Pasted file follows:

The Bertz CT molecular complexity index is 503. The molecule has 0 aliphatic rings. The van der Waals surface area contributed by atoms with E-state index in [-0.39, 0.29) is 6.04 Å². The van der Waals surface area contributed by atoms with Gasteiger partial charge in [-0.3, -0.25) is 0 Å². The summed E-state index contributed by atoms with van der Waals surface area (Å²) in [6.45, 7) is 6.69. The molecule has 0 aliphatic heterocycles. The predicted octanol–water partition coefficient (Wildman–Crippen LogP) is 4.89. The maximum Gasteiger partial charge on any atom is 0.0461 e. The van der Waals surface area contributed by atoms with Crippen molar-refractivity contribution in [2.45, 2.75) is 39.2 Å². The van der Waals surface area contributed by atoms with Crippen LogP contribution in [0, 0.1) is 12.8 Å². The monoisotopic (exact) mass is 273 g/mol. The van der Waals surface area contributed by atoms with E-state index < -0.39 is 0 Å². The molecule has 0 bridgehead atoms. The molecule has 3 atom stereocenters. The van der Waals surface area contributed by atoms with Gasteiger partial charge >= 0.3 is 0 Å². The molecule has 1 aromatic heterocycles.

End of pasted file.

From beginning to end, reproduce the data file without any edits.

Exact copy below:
The Bertz CT molecular complexity index is 503. The molecule has 0 aliphatic rings. The van der Waals surface area contributed by atoms with E-state index in [-0.39, 0.29) is 6.04 Å². The van der Waals surface area contributed by atoms with Gasteiger partial charge in [-0.3, -0.25) is 0 Å². The summed E-state index contributed by atoms with van der Waals surface area (Å²) in [6.45, 7) is 6.69. The molecule has 0 aliphatic heterocycles. The predicted octanol–water partition coefficient (Wildman–Crippen LogP) is 4.89. The maximum Gasteiger partial charge on any atom is 0.0461 e. The van der Waals surface area contributed by atoms with Crippen molar-refractivity contribution in [2.45, 2.75) is 39.2 Å². The van der Waals surface area contributed by atoms with Crippen LogP contribution in [0, 0.1) is 12.8 Å². The monoisotopic (exact) mass is 273 g/mol. The van der Waals surface area contributed by atoms with E-state index < -0.39 is 0 Å². The molecule has 0 bridgehead atoms. The molecule has 3 atom stereocenters. The van der Waals surface area contributed by atoms with Gasteiger partial charge >= 0.3 is 0 Å². The molecule has 1 aromatic heterocycles.